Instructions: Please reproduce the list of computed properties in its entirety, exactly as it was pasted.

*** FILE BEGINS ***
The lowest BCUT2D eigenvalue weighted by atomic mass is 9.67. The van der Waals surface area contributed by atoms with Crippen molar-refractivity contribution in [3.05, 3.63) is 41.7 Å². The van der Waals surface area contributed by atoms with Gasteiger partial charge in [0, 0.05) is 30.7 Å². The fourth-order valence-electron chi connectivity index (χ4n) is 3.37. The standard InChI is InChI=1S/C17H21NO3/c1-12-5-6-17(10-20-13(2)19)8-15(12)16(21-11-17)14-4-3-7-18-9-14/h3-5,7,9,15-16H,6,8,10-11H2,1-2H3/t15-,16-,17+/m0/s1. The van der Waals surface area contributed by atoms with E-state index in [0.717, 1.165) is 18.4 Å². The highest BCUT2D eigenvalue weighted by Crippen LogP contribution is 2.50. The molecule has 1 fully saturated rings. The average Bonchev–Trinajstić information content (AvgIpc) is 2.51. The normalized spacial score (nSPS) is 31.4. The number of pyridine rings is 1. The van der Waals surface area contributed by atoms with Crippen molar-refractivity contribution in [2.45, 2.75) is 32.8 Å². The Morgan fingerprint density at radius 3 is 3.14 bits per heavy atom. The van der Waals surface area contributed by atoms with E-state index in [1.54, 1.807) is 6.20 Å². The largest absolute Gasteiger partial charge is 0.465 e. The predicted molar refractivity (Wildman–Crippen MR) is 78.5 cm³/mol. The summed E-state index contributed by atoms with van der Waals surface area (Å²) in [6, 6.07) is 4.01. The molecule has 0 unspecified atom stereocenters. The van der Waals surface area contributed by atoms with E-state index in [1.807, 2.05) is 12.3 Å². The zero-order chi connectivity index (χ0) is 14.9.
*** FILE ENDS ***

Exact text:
The lowest BCUT2D eigenvalue weighted by atomic mass is 9.67. The van der Waals surface area contributed by atoms with Crippen molar-refractivity contribution in [3.05, 3.63) is 41.7 Å². The van der Waals surface area contributed by atoms with Gasteiger partial charge in [0, 0.05) is 30.7 Å². The fourth-order valence-electron chi connectivity index (χ4n) is 3.37. The standard InChI is InChI=1S/C17H21NO3/c1-12-5-6-17(10-20-13(2)19)8-15(12)16(21-11-17)14-4-3-7-18-9-14/h3-5,7,9,15-16H,6,8,10-11H2,1-2H3/t15-,16-,17+/m0/s1. The van der Waals surface area contributed by atoms with E-state index in [0.717, 1.165) is 18.4 Å². The highest BCUT2D eigenvalue weighted by Crippen LogP contribution is 2.50. The molecule has 1 fully saturated rings. The average Bonchev–Trinajstić information content (AvgIpc) is 2.51. The normalized spacial score (nSPS) is 31.4. The number of pyridine rings is 1. The van der Waals surface area contributed by atoms with Crippen molar-refractivity contribution in [2.45, 2.75) is 32.8 Å². The Morgan fingerprint density at radius 3 is 3.14 bits per heavy atom. The van der Waals surface area contributed by atoms with E-state index in [1.54, 1.807) is 6.20 Å². The largest absolute Gasteiger partial charge is 0.465 e. The predicted molar refractivity (Wildman–Crippen MR) is 78.5 cm³/mol. The summed E-state index contributed by atoms with van der Waals surface area (Å²) in [6, 6.07) is 4.01. The molecule has 0 unspecified atom stereocenters. The van der Waals surface area contributed by atoms with E-state index in [1.807, 2.05) is 12.3 Å². The zero-order chi connectivity index (χ0) is 14.9.